compare-locales is a python script that helps localizers to check their work without running Firefox or another application.

If you want to run compare-locales on Windows, be sure to first install MozillaBuild.


compare-locales needs to be installed, and it requires that you have Python 2.7 or 3.5+ installed on your machine. The easiest way is to just run

$ pip install -U compare-locales


Running it

compare-locales gathers the directories to compare from a TOML file, usually found in $APP/locales/l10n.toml. You pass the path to the toml file and the parent dir of the localizations as first arguments, followed by the locale codes of the locales you want to compare. If you want to test the localization for de, run

$ compare-locales browser/locales/l10n.toml ./l10n/ de

To check mobile, replace the previous line with:

$ compare-locales mobile/android/locales/l10n.toml ./l10n/ zh-TW

To check mail, suite, calendar that lives on comm-central,  you can either rely on the check-out of mozilla within comm-central repository that the regular comm-central build instructions generate:

$ compare-locales ./comm-central/mail/locales/l10n.toml ./l10n/ zh-TW

If you don't want to use a copy of mozilla-central in comm-central, you can run them separately:

$ compare-locales -Dmozilla=$PWD/mozilla-central comm-central/mail/locales/l10n.toml ./l10n/ zh-TW

If you're working on multiple projects in parallel, you can also pass all the toml files to compare-locales at once. To get a single result across the projects, specify the --unified flag:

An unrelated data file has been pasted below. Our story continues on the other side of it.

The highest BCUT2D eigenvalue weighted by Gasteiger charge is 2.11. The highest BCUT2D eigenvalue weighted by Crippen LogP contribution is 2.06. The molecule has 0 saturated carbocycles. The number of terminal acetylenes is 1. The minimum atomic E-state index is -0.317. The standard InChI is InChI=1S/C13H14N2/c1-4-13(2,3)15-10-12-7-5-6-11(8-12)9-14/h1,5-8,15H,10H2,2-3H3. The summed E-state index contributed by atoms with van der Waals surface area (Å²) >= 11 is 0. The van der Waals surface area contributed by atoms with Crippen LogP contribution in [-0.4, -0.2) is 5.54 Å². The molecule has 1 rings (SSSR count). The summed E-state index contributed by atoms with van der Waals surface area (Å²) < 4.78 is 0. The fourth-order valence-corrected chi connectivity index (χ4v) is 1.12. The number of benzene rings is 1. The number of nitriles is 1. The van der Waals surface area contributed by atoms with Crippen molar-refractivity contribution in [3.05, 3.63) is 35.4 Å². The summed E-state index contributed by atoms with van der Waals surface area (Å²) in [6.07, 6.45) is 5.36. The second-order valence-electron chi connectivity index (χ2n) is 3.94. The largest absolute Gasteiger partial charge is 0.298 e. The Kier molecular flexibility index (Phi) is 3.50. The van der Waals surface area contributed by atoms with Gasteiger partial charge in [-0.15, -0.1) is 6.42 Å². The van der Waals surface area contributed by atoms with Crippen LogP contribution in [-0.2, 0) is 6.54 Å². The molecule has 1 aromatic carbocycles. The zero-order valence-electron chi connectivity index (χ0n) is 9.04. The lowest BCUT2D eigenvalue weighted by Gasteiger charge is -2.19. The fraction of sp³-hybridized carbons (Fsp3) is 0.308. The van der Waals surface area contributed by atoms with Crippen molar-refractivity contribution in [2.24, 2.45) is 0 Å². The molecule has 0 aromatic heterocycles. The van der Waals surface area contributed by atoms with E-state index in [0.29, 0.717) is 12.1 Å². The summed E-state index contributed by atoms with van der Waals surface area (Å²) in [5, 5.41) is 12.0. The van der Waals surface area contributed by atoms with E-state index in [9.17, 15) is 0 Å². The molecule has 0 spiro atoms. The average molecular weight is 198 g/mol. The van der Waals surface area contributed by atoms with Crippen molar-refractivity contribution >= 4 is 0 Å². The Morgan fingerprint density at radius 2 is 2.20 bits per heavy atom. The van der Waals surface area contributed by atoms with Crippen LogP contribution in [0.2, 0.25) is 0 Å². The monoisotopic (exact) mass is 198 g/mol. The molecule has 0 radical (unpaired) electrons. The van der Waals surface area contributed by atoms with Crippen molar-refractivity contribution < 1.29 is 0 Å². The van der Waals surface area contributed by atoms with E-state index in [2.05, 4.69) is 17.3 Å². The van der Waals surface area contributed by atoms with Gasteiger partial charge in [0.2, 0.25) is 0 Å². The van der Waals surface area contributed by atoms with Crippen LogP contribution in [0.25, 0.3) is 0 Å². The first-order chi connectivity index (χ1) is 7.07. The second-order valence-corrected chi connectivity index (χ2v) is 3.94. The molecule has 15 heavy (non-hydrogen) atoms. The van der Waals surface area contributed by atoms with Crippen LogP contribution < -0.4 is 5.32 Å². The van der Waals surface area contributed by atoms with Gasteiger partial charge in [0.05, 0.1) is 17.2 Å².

$ compare-locales --unified browser/locales/l10n.toml mobile/android/locales/l10n.toml ./l10n/ de

Cross-channel and compare-locales

If you're working against the gecko-strings cross-channel repository, the toml configuration files are in the _configs subdirectory, browser.toml, mobile_android.toml, mail.toml and calendar.toml, and suite.toml.



$ compare-locales --help

will give you a brief list of available options.

The output

The output of compare-locales shows the missing and obsolete strings in a pseudo-diff format.


You can assume changed strings when you see entities removed and added with a similar name. The file names will be shown in a hierarchical form, so in the example above, your files are browser.dtd in ab-CD/browser/chrome/browser and migration.dtd in another directory level deeper.

The output closes with a summary, giving the total counts of missing and obsolete strings and words, and some statistics on how many strings are changed or not, excluding access- and commandkeys. That gives localizers an idea on how thorough the localization is. This number won't reach 100% in general, mid 80s should be the target, though.

Pass --json to get just the summary in JSON format.

Document Tags and Contributors

Last updated by: AxelHecht,